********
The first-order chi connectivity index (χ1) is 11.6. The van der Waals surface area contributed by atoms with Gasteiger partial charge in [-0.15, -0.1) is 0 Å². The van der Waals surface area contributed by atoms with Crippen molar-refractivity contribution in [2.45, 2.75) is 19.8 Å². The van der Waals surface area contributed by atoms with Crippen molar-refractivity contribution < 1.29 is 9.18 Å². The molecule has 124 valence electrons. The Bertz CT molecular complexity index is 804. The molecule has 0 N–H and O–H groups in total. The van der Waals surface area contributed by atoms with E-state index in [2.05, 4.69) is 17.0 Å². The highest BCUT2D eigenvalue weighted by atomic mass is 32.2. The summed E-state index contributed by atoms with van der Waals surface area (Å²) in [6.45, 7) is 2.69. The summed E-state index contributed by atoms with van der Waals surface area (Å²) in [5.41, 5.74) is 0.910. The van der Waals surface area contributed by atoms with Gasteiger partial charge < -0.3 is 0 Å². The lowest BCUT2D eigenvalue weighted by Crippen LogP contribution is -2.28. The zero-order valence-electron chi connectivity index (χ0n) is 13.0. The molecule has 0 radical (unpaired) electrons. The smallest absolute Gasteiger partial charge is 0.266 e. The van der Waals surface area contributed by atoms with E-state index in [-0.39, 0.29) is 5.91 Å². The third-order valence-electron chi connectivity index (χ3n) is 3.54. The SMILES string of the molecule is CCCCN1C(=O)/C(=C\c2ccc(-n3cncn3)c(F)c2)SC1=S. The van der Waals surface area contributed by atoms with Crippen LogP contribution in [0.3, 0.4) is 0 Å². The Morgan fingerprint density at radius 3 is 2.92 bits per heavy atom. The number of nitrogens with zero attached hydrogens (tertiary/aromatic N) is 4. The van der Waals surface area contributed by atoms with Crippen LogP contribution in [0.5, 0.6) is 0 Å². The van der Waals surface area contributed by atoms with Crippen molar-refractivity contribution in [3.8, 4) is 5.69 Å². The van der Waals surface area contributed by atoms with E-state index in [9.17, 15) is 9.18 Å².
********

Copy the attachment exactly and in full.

The first-order chi connectivity index (χ1) is 11.6. The van der Waals surface area contributed by atoms with Gasteiger partial charge in [-0.15, -0.1) is 0 Å². The van der Waals surface area contributed by atoms with Crippen molar-refractivity contribution in [2.45, 2.75) is 19.8 Å². The van der Waals surface area contributed by atoms with Crippen molar-refractivity contribution < 1.29 is 9.18 Å². The molecule has 124 valence electrons. The Bertz CT molecular complexity index is 804. The molecule has 0 N–H and O–H groups in total. The van der Waals surface area contributed by atoms with E-state index in [2.05, 4.69) is 17.0 Å². The highest BCUT2D eigenvalue weighted by atomic mass is 32.2. The summed E-state index contributed by atoms with van der Waals surface area (Å²) in [6.45, 7) is 2.69. The summed E-state index contributed by atoms with van der Waals surface area (Å²) in [5.41, 5.74) is 0.910. The van der Waals surface area contributed by atoms with Gasteiger partial charge < -0.3 is 0 Å². The lowest BCUT2D eigenvalue weighted by Crippen LogP contribution is -2.28. The zero-order valence-electron chi connectivity index (χ0n) is 13.0. The molecule has 0 radical (unpaired) electrons. The smallest absolute Gasteiger partial charge is 0.266 e. The van der Waals surface area contributed by atoms with E-state index in [-0.39, 0.29) is 5.91 Å². The third-order valence-electron chi connectivity index (χ3n) is 3.54. The SMILES string of the molecule is CCCCN1C(=O)/C(=C\c2ccc(-n3cncn3)c(F)c2)SC1=S. The van der Waals surface area contributed by atoms with Crippen LogP contribution in [0.3, 0.4) is 0 Å². The Morgan fingerprint density at radius 3 is 2.92 bits per heavy atom. The number of nitrogens with zero attached hydrogens (tertiary/aromatic N) is 4. The van der Waals surface area contributed by atoms with Crippen LogP contribution in [0.5, 0.6) is 0 Å². The van der Waals surface area contributed by atoms with Crippen molar-refractivity contribution in [3.8, 4) is 5.69 Å². The van der Waals surface area contributed by atoms with E-state index in [9.17, 15) is 9.18 Å².